Wills and Won’ts
Why Some of Us Don’t Have Wills (But Should)
After I made a Last Will and Testament, I threw it in a drawer and never looked at it again. I was unemotional about the entire process and, thinking back, maybe it was because a part of me thought the inevitable would never actually happen. W.C. Fields shared a similar sentiment as he was dying. When asked why he had started reading the bible, he said, “I’m looking for loopholes.”
For those of you who are a little more pragmatic, writing and keeping a will updated can be of vital importance, especially for friends and family who will want to make sure that your final wishes are carried out. This process becomes even more important as we tack on the years, yet, surprisingly, more than half of adults in the 55- to 64-year-old bracket do not have wills. And according to Forbes, the number is even higher for women in that age group. Common reasons why some of us haven’t dealt with this necessary document are what you might expect:
1) it doesn’t seem urgent;
2) a will isn’t necessary;
3) avoidance of the thought of death; and, overwhelmingly,
4) the fact that most just haven’t gotten around to making one. One Wilton resident also mentioned that a new will was on her long list of things to do after an unexpected divorce, but “after going through the divorce process I wasn’t too eager to step into another attorney’s office.”
The reasons for inaction are plentiful, outnumbered only by the abundance of anecdotes online, detailing the bizarre extent to which some people will go in order to have their last wishes met. Harry Houdini, for instance, required that after his death his wife hold a séance every Halloween and wait to hear the ten secret words he had given her so that she would recognize his reappearance. She never did hear from or see him. Ordinary people have also become famous because of their wills. Thomas Shewbridge, a California prune rancher, achieved notoriety when he left his estate and 29,000 shares in the local electric company to his two dogs, who, after his death, regularly attended the stakeholders’ and board of directors’ meetings.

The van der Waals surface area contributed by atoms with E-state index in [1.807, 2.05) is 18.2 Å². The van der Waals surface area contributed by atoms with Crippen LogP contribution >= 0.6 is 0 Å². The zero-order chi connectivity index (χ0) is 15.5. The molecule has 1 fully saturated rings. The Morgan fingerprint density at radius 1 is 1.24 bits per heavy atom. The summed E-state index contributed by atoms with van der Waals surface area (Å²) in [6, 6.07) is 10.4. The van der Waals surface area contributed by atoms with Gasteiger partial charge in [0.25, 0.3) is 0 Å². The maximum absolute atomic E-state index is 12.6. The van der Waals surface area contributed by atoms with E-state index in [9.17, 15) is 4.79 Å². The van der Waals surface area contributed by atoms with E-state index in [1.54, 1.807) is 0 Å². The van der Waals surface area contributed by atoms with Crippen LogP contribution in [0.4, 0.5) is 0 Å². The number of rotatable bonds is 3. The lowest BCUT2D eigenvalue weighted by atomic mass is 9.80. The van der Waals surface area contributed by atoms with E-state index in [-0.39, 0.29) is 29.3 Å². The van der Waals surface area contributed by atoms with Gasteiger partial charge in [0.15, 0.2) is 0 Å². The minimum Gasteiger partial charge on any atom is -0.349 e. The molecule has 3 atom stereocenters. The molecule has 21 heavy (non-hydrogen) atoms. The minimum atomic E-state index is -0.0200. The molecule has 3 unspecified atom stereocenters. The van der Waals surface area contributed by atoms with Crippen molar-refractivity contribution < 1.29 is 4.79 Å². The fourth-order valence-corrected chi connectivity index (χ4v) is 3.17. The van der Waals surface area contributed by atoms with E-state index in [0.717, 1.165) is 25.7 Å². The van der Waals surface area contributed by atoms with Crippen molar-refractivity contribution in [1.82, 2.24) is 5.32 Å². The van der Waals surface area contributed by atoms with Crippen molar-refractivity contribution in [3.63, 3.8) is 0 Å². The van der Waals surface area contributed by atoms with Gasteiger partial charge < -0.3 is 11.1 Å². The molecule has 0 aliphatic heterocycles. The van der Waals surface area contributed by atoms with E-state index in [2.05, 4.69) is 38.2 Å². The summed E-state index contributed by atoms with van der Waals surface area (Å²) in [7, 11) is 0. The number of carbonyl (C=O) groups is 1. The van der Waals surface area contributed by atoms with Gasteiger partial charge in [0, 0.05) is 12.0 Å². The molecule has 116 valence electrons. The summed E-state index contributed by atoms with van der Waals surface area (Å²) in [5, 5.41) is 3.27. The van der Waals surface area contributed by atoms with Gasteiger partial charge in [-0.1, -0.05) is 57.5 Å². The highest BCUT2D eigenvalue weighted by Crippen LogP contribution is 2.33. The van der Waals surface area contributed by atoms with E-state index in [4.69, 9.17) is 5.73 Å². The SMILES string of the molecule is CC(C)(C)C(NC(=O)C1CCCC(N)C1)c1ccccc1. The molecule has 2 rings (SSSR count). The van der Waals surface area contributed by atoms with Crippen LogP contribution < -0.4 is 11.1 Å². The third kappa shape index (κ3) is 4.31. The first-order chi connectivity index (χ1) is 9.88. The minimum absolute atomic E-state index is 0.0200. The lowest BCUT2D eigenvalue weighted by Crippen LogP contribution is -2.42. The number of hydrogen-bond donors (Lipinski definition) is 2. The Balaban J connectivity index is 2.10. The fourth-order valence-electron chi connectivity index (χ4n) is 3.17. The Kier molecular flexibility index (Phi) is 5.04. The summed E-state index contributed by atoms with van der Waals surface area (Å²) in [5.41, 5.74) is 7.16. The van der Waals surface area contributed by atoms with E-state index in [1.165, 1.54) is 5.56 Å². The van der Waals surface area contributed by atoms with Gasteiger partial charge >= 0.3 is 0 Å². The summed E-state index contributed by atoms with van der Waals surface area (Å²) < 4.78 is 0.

Closer to home, Wilton resident John Rich, a “Mad Men”-era advertising executive, wine connoisseur, and dedicated jazz drummer, requested a New Orleans-style Jazz group play at his funeral. His wish was fulfilled, and a lively jazz trio led mourners from the funeral service at St. Matthew’s Episcopal Church into the reception area where there was a full raw bar and excellent wine. The event became a joyful celebration of a life well lived.
There are some sound reasons why a will is important in Connecticut. According to Paul Burnham from Wilton-based Gregory and Adams, P.C., “If you have assets but no will, then the probate court will get involved, and everything will go to a surviving family member in a way that you might not have in mind.” If there’s no spouse, the assets go to the children. If there are no children, the state outlines about ten different scenarios for the division of assets, which may in no way reflect your wishes. “If not this, then that,” becomes the equation, and the slow grinding probate process begins.
Perhaps you haven’t drafted a will because you’ve been too busy making money. If you’re assuming that your spouse and children will automatically get your vast fortune, keep in mind that the state of Connecticut may impose a tax on a portion of those assets, which could come as a big unwelcome final gift to the family.
And finally, for those of you who think that drafting a will might shave precious hours from your life, fear not. A will doesn’t take a lot of time or paperwork to prepare as long as it’s not complicated, and the invaluable payoff is peace of mind. It’s never too late to get started.
Final Wish List Tips
Have a lawyer look at your will at least every five years. Most of us will forget what the document says in three years.
Without an estate planner, typos are a real possibility. Take, for instance, the man who left some money to “the protection of cruelty to animals.”
Choose the Right Executor
Take your time appointing this person. It’s a responsibility more than an honor.
Let your family members know where you have filed your will.
This is not the time to tell someone how you really feel about them.
Rely on Brotherly Love
Siblings may not be able to sort out assets themselves, especially when emotions are high and money is involved
Make an alternative version for fun
This is not legally binding and confuses the process, so keep it formal and traditional.